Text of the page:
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Follow my kitchen experiments, catastrophes and triumphs


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Honey and mustard chicken with tarragon

WOW, over a month since my last post!!! Huge apologies everyone. To be honest, I’ve been struggling to find the time to even cook, never mind photograph my meals and write about them.

Our household has been incredibly busy and topsy-turvy this last month. Just before Christmas, our visa for New Zealand was approved and we decided to pack up and go as quickly as was humanely possible. We are off in less than a month now, and still need to clean all our camping gear, road bikes, hiking boots, get rid of clutter and prepare the house for the packers who arrive in just 2 weeks today…AARRGGHHHH!!!! After that, we are heading over to France on a road trip to visit friends and enjoy a last week of European skiing. I can’t wait. I’m absolutely rubbish at skiing, but I enjoy every second of it. Fortunately after years of face plants onto tarmac while wearing skates in my youth and from the back of a horse over jumps (onto grass luckily) I have a disturbing lack of fear of falling onto snow or ice, which probably helps a little.

My most exciting kitchen news was that…………………..(no, sorry no Kitchen Aid stand mixer, yet)……………….I finally finally got a couple of Le Creuset enamelled cast iron pots. My beloved deep, slope sided frying pan (its not really a wok) finally gave up the ghost after 6 years of loyal, almost daily use. It wasn’t the fanciest pan to begin with and has been heavily abused by me and a number of house guests over the years. I decided to replace it with something a little more exciting (and pretty) and persuaded my long suffering spouse that I want NEED cast iron of the enamelled kind. He nearly baulked at the price, but I was very persuasive. I am now the proud owner of a Le Creuset large shallow casserole, and large oval deep casserole pot. Needless to say I spent many days in discussion with my trusted chefy friend L making my selection.

SnowTo christen the shallow casserole, to provide some comfort from the recent snow, and as a stress relief from all the packing I made some roasted honey and mustard chicken pieces with tarragon. The tarragon is optional, but I like how just a little breaks the honey mustard taste a little. I added some veg to mine, and we ate it served with rice. It will work just as well with mashed potato, or couscous though. You can use smooth mustard of any variety (I recommend against the radioactive yellow American style hotdog mustard though, sorry USA bloggers), but whole grain is fabulous. If you are in the UK, DO try this with Tracklement’s Beer Mustard. You will love me (and them) forever.

Honey Mustard ChickenIngredients (serves 2 adults and 2 hungry kids):

One onion, finely chopped

6 crushed/chopped garlic cloves

A large heaped tablespoon of whole grain mustard.

Two tablespoons of runny honey

4-6 chicken leg/thigh pieces, skin and bone intact

2 cups of assorted chopped veg (I used diced carrot and courgette)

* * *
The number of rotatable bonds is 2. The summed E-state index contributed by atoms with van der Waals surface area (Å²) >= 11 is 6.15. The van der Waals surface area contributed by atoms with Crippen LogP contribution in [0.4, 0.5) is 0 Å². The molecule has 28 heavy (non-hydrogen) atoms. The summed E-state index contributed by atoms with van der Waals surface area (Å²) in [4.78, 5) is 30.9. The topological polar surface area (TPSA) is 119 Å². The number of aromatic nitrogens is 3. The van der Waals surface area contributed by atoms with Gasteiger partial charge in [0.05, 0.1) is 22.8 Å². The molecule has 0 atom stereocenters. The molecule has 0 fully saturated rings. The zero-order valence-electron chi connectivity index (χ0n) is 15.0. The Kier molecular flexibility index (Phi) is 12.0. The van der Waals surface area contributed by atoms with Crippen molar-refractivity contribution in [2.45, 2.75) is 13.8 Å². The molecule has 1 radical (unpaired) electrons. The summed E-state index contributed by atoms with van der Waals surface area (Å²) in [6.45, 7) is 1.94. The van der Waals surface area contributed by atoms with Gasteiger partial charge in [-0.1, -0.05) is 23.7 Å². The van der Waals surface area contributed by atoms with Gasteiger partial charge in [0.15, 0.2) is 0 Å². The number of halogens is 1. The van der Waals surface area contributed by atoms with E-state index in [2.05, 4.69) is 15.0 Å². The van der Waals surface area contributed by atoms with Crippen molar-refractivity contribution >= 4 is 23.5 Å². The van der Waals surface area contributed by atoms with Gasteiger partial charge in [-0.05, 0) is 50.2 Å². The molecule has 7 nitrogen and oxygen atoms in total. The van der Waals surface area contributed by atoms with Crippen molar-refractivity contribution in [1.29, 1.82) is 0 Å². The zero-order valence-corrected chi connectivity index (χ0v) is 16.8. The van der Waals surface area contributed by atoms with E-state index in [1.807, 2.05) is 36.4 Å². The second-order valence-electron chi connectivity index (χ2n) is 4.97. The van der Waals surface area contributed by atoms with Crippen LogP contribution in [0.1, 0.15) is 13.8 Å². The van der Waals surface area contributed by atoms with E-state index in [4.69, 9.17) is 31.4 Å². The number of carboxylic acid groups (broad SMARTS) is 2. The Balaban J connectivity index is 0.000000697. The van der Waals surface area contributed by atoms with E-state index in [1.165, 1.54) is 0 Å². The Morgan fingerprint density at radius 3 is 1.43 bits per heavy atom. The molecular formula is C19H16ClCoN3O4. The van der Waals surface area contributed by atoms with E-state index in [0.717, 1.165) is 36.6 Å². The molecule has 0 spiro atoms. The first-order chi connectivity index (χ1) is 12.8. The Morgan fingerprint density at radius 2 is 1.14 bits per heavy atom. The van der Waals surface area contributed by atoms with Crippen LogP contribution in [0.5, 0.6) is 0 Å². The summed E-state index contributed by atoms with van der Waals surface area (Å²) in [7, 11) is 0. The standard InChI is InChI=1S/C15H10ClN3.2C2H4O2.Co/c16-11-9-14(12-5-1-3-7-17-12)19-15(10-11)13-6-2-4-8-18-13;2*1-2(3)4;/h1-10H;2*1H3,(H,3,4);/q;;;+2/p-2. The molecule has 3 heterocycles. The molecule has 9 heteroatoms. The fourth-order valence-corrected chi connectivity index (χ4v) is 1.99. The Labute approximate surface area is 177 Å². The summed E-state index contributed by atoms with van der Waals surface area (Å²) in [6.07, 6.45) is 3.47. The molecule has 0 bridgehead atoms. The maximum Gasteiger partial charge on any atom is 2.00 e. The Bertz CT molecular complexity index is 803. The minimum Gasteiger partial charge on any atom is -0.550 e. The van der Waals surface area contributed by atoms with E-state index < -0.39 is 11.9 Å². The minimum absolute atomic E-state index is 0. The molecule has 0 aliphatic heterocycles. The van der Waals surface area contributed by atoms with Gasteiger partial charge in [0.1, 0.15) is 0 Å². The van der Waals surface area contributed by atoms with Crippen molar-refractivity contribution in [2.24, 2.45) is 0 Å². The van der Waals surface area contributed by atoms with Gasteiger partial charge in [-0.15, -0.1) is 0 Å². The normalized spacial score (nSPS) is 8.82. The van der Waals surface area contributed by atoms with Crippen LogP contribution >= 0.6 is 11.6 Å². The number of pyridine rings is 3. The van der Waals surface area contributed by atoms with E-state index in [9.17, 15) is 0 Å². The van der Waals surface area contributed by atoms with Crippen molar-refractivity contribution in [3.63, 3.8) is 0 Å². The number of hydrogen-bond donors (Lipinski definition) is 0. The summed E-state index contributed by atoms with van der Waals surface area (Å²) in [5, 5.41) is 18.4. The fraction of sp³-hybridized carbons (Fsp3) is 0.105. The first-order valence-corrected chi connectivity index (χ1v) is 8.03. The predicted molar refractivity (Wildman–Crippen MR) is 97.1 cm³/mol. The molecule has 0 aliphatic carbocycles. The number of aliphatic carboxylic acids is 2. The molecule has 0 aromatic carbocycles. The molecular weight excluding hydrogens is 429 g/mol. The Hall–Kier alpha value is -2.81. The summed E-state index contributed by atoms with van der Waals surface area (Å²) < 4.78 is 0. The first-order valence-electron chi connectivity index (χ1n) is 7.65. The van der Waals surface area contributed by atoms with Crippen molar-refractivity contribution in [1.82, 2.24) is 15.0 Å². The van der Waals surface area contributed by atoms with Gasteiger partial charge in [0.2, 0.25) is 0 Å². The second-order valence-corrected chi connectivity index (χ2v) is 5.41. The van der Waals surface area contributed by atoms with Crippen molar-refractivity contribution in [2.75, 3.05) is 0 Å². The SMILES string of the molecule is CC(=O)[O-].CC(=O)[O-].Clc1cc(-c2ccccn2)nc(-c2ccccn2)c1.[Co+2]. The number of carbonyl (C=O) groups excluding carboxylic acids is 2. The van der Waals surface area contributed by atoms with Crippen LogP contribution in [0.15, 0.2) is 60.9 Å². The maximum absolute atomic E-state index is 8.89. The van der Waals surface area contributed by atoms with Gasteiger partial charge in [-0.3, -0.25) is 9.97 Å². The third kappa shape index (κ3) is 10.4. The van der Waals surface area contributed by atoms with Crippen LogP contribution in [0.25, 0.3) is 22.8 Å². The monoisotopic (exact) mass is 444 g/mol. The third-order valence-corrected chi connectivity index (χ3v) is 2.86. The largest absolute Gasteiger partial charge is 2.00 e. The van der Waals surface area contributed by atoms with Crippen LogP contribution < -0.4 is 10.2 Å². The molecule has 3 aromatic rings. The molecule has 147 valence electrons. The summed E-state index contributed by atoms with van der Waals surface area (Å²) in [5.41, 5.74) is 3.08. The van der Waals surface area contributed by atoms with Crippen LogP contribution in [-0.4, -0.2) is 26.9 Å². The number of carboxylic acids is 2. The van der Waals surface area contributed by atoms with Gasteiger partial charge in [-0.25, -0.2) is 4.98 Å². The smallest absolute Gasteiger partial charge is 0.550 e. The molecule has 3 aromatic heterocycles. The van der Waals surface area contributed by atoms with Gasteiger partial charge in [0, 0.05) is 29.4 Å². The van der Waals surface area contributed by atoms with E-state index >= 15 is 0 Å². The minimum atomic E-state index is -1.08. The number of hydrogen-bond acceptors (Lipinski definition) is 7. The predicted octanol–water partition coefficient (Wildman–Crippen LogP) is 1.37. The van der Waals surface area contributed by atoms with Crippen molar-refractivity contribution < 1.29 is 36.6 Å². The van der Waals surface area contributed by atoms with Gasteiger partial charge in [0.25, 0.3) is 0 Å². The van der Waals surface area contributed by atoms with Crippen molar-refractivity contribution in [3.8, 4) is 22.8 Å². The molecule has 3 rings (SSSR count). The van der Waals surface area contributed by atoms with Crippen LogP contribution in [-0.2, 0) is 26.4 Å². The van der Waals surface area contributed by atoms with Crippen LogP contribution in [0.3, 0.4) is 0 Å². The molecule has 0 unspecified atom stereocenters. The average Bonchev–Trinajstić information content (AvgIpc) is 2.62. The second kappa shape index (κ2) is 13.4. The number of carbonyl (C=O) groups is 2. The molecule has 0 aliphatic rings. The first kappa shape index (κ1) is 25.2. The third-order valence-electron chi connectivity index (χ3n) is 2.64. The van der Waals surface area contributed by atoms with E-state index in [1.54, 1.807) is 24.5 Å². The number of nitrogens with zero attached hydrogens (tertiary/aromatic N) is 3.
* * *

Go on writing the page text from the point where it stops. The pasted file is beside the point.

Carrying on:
Pinch of dried tarragon (or a teaspoon of finely chopped fresh will be great)

Half cup of boiling water.

Method:

Preheat your oven to 160 degrees C

Saute the onion in an oven proof pot, before covering and leaving to sweat gently for 10 minutes until soft.

While the onion is sweating, mix the honey, mustard and tarragon together, and use it to coat the chicken pieces.

Add the garlic to the onion and lightly cook a little more.

Remove the onion/garlic from the pan, turn up the heat and brown those chicken pieces. They don’t need much because you will be using the oven to crisp them up later.

Return the onion and garlic to the pan, add your veg and boiling water.

Put the lid tightly onto the pot, and place in the oven and cook slowly for an hour.

Remove the lid, turn the chicken pieces so they are all skin side up and cook for a further 15 minutes in the oven so that the chicken skin can brown up. This is really easy thanks to the sugar in the honey.

The chicken meat should be moist and tender thanks to the hour of slow steaming in the lidded pot, and you still get the crisp skin, double bonus!

Enjoy served with whatever you like.

 


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Fake Pesto = Popeye Pasta sauce for kids

I love a fresh basil pesto pasta. But basil pesto sort of sucks without the parmesan cheese if you’re dairy free like me. And then, much as I know basil is rammed full of healthy goodness, I’m always quite keen to add a few more veggies into anything I serve up to my kids. Plus some kids seem to hate the taste of basil, unfortunate little souls, and this is a good way to introduce the taste a little more gently. Enter fake pesto sauce. I whipped this up in mere minutes and the kids wolfed it down even more quickly.

I keep vast quantities of this frozen in little cubes in my freezer as a quick pasta sauce for my kids. Its pretty versatile and works brilliantly if you half and half it with a béchamel sauce, stir through some scrummy cheese and shredded chicken or tuna. You can even use it for a pasta bake. Or as a puree for a really small baby, or as a base for a pasta sauce for adults.

Green pasta sauceIngredients:

1/2 a finely chopped onion

A couple of cloves of crushed garlic

2 medium courgette, grated

A large handful fresh spinach (or a few cubes of the chopped frozen variety)

A big sprig of fresh basil leaves (optional if your kids can’t stand it)

Method:

Sweat the onion in a little olive oil in a covered pan until very soft and full of flavour. Add the garlic and saute for a minute. Add the green veg and  cook gently until everything is well softened before blitzing with an immersion blender, liquidiser or food processor.

To freeze, portion out into ice cube trays, cover till cool, then freeze. Once these guys are frozen solid, you can flip them out of the tray into a ziplock bag. They will keep for roughly 3 months in the freezer.


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Apricot and Almond Tart